Bounce Metronome Blog
To find out what's new in version 4.3 of Bounce, see Bounce Metronome 4.3 Release.
Latest update 14th November 2012. Fixes quite a few remaining bugs in the 4.3 release, - most important some glitches in the layout of the bouncing balls in the 3D bounce window which you might encounter with some rhythms. Also adds some extremely minor new features.
You can get this new update from the Download Page.
With version 4.3, Bounce Metronome, you can now play beat preserving polymeters - - with the beats the same in all the rhythms, and the measures varying in size.
You get a new "Beat preserving polymeters" metronome type - dedicated to this type of rhythm. Aso, as a new feature you can combine any of your rhythms in music notation as a polymeter.
You can also combine your rhythms as a polyrhythm (and so make polyrhythms where each rhythm has notes of several different sizes, e.g. play ♩ ♪♩ polyrhythmically with ♩ ♪♩ ♪). As another new feature, you can combine your rhythms using Steve Reich style rhythm phasing - with a different tempo for each one.
Other improvements - you can now use file names in any language (full unicode support), any of the unicode symbols also in the lyrics or bouncing text etc, you can use custom percussion menus (e.g. for Studio Drummer), nice preset sprites with some new special sprite features, for blind users you now have pitch and volume bounces to try out, as an audio version of the visual bounces, and there are numerous other new features and improvements.
Please see the more recent update to this post.
The most frequent question I get asked about Bounce is: is there is a version for a Mac, or will there be one in the future? The answer is No, and Maybe. Find out more and add your name to the wish list here: /Mac, Mobile and other Multi Platform FAQs
This is an exercise to test your ability to keep a very steady tempo (and hopefully improve it).
What you have to do is to choose one of the rhythms and tap exactly in time with it and then continue your taps through the silences. Are you exactly in time with the clicks for your part next time it resumes?
This has now been RELEASED.
This is the new updated sprite feature which will be in the next upload of Bounce Metronome. I've uploaded several sprite videos to youtube and will add them to the web site.
I've also uploaded many other example videos of various types to youtube, upload usually several times a week, so if you are interested in the Bounce Metronome videos - maybe because you have a Mac and can't get it for Windows or just like them - then you might want to subscribe to my youtube channel :).
You might like these too :)
Efe People's Rhythms and Polyrhythms
It's a playlist of an hour and a half of Pygmie music with lots nicie rhythms including many polyrhythms - they are noted for their polyrhythms. The tuning of the music is also interesting for those interested in microtonal music.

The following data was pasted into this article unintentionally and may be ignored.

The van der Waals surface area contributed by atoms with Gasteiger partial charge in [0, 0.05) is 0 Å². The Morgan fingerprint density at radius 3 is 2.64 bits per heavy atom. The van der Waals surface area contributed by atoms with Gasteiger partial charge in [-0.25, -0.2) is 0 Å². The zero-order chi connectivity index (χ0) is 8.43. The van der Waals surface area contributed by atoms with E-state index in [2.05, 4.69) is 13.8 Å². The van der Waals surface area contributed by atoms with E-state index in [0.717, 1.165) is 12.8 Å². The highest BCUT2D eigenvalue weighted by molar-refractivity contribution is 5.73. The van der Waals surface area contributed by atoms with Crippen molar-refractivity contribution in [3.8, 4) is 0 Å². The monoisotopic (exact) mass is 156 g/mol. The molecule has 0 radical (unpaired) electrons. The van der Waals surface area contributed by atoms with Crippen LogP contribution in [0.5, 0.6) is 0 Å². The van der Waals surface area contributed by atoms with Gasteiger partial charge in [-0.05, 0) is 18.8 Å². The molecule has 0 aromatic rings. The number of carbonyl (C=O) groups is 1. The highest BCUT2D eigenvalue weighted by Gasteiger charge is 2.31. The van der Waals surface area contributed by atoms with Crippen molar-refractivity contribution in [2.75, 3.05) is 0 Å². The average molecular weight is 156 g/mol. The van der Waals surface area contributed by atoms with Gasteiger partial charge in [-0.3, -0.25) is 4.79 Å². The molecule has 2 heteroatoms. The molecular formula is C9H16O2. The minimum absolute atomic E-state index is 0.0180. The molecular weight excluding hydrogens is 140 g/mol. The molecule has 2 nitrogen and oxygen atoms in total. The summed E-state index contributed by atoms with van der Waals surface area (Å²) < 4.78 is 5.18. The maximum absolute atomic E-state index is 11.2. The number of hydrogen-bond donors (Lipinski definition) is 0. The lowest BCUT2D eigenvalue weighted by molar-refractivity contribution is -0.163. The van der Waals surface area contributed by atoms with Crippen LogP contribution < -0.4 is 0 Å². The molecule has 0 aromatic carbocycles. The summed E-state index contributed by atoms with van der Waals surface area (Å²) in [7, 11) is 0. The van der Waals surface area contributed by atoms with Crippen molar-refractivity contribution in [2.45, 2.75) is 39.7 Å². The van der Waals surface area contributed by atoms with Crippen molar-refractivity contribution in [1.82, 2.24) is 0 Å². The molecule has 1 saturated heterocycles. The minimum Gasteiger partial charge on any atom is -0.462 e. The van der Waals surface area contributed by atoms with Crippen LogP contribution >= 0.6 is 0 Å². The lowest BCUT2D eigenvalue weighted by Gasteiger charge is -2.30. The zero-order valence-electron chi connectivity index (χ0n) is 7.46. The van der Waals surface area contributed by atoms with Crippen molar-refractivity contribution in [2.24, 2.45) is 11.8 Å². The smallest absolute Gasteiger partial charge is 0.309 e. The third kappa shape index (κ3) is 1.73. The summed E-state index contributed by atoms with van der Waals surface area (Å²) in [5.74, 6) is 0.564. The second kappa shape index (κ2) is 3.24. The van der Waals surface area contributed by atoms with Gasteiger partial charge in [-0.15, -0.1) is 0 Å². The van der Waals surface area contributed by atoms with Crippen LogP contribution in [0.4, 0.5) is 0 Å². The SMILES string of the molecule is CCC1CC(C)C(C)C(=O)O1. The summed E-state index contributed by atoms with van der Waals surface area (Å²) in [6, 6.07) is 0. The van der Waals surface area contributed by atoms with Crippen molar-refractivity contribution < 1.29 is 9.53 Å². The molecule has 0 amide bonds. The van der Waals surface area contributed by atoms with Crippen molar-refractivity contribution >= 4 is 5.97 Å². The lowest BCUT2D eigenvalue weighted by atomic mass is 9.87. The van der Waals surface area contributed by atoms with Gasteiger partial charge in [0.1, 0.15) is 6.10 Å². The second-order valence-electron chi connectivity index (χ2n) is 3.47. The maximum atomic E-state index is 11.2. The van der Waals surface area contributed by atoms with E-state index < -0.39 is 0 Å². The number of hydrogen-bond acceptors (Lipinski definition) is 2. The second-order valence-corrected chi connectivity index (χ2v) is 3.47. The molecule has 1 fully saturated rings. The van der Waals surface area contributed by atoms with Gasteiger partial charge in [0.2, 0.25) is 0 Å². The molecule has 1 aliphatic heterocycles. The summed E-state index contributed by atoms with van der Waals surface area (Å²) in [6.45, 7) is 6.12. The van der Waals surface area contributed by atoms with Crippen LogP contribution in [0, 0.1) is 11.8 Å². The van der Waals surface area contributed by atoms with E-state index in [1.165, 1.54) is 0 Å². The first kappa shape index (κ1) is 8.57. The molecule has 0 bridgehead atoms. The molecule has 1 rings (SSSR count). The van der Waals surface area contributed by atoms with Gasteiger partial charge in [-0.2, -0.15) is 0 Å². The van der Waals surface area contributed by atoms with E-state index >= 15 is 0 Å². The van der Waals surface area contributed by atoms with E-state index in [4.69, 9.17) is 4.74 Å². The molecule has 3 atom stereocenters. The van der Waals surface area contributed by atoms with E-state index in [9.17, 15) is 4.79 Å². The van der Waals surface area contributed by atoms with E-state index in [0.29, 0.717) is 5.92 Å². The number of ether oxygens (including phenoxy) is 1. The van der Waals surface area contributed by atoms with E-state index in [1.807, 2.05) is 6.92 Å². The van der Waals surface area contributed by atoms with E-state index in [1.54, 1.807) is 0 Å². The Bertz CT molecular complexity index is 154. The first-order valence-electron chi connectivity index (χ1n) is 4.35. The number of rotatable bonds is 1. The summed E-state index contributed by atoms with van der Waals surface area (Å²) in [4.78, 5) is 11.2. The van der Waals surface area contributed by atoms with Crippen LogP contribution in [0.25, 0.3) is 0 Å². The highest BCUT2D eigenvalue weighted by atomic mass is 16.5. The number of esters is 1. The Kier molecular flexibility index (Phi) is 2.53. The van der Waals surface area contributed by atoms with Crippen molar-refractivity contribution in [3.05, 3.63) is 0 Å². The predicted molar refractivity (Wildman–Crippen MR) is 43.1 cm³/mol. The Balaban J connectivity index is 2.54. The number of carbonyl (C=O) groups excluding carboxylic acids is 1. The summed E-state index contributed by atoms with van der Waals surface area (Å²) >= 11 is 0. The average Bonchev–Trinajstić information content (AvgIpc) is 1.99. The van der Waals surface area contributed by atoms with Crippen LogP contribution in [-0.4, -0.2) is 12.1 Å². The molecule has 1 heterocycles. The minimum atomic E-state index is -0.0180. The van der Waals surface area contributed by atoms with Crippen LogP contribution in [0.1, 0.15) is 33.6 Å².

Golden ratio polyrhythm with golden ratio pitch interval
Notice how the beats nearly coincide when they reach successive Fibonacci numbers 1, 1, 2, 3, 5, 8, 13, 21, 34, 55, 89, 144, 233, 377,
Nate DeBelle recently asked on the Xenharmonic alliance on facebook, what''s special about the golden ratio pitch interval, as a musical interval. "I know some people have done it, but I don''t really understand it. Why actually use the ratio of phi in your tunings? What is the point?" - here is the original post
So anyway that intrigued me, and as a result of following that up have found an intriguing connection between the beating partials of harmonic notes played at the golden ratio interval and the golden ratio polyrhhythm.
Fibonacci rhythms, sonified pendulum waves, options of interest to instrument tuners, and other new options and bug fixes
This brings together ideas from Theremin's Rhythmicon and the lovely pendulum waves.
A pendulum wave has pendulums with strings of varying length, which swing back and forth each at a different rate to make these beautiful patterns.
This video uses bouncing balls instead, bouncing at 52, up to 66 beats per measure. Each ball plays one of the harmonics of the harmonic series.
The harmonic interval trainer / tester and pitch sensitivity tester are of interest for instrument tuners. The interval tester helps you listen to the beats you get when you play two notes together as a chord - with an option to boost selected partials to help you hear the beats more clearly.
The sonified pendulum waves are just fun and cool. You can also play them like the rhythmicon sounding or muting individual parts using the PC Keyboard. So it's an extension of the rhythmicon idea but starting with e.g. 52 beats to a measure instead of 1 beat to a measure.
Also added some new tempo script options, and some other minor features. For details of all this read on.
"What's the best tuning for consonance, beauty, relaxation and peace. I don't want dissonance or tension that needs to resolve.".
That was Jesse Thom's interesting question recently over at the Xenharmonic Alliance in facebook,
This rhythmic pattern has no fixed measure size of any description - but it isn't free time either - it's highly structured.
My first thought was to use polyrhythms for the rhythmic interest, as in the harmonic polyrhythms of Bounce Metronome and the Lambdoma music therapy. But then thought, what about the Fibonacci rhythms? So this is the result.
These fascinating rhythmic patterns never repeat exactly at any time scale - but yet are highly structured. There must be a million different ways to approach her question, this is just one idea :)